About Heber-Overgaard

Heber-Overgaard is a census-designated place (CDP) in Navajo CountyArizonaUnited States. Situated atop the Mogollon Rim, the community lies at an elevation of 6,627 feet (2,020 m). The population was 2,822 at the 2010 census. Heber and Overgaard are technically two unincorporated communities, but as of the 1990 census, their close proximity has led to the merged name of “Heber-Overgaard”.

Heber was settled in 1883, by members of The Church of Jesus Christ of Latter-day Saints (LDS Church), and the town is named after either Heber J. Grant or Heber C. Kimball, both prominent members of the LDS church. Overgaard, adjoining Heber, was settled c 1936 and was named after the owner of the first sawmill, Niels Kristian Overgaard.

Heber-Overgaard’s early economy was founded on dry farming and ranching while tourismretirement and timbering are the basis for present day industry.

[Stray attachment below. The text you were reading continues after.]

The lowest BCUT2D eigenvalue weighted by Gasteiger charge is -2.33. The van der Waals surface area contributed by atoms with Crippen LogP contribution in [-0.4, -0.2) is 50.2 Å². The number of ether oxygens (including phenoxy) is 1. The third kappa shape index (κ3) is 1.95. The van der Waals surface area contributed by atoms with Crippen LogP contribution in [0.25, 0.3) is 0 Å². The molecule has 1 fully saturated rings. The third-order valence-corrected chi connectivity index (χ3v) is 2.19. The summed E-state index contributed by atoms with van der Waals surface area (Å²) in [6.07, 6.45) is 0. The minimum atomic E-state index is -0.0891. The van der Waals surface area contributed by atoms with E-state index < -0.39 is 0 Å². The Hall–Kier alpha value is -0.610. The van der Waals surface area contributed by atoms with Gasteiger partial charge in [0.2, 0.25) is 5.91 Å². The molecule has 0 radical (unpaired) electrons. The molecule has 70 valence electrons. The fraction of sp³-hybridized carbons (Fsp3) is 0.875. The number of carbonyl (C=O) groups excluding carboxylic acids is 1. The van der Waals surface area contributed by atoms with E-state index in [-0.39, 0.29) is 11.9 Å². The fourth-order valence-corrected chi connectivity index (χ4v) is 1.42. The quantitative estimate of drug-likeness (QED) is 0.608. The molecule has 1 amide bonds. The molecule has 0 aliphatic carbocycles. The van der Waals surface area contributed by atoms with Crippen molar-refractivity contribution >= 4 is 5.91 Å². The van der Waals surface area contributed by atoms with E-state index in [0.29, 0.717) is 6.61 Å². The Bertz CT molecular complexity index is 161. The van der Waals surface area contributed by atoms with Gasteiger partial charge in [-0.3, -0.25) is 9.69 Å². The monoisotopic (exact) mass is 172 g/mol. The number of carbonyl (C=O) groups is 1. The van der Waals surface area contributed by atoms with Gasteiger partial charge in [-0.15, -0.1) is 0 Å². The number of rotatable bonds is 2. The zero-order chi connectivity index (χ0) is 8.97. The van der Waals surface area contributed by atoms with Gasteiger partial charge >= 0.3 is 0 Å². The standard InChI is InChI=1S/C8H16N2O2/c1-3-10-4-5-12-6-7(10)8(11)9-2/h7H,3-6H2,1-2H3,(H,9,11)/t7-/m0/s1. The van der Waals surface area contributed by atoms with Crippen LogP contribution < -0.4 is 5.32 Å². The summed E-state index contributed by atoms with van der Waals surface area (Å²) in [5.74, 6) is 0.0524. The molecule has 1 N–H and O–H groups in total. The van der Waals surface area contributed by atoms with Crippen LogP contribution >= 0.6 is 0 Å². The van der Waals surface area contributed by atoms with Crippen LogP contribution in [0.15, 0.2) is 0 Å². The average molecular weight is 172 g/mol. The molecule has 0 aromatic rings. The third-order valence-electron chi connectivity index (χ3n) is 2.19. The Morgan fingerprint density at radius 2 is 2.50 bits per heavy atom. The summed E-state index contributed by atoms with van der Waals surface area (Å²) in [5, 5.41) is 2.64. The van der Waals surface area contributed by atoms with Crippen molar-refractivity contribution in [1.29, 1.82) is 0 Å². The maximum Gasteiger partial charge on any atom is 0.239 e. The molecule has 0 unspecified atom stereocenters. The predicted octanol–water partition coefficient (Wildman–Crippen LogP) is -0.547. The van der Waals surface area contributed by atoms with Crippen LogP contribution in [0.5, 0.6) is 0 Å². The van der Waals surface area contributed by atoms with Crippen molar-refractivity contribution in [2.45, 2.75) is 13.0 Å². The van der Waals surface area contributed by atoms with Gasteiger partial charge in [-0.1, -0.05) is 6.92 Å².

Today, Heber-Overgaard has evolved into a retirement and tourism destination. Recreational and lifestyle activities such as hiking and fishing can be enjoyed in the summer, and cross country skiing in the winter. With a four-seasons climate, the town is a haven for those wishing to escape the heat of Phoenix. Land ownership in the Heber-Overgaard area is private, but surrounded by federally owned lands. As of 2010, nearly 66% of the houses are second homes. While the full-time resident population is 2,822, summertime population numbers climb to nearly 12,000.

In 1891 John Hoyle, Johann Frederick Heil, an immigrant from Baden, Germany and former cook for the Hashknife Outfit, opened the first Heber store. He was called “Hoyle” rather than “Heil” because some cowboys had trouble pronouncing his name. In addition to his store he had a farm located down Buckskin Wash. John Hoyle had relocated to Heber from the failed Wilford, Arizona settlement, 7 miles south of Heber, where he had a store and ranch. Samuel Porter helped him on his farm, and hauled freight to and from Holbrook. He ran the store until his death on August 2, 1912 of paralysis (possibly polio). He had no heirs to claim the land in the US. Through a German consulate, twenty-eight distant heirs were located and $3,046 was divided among them.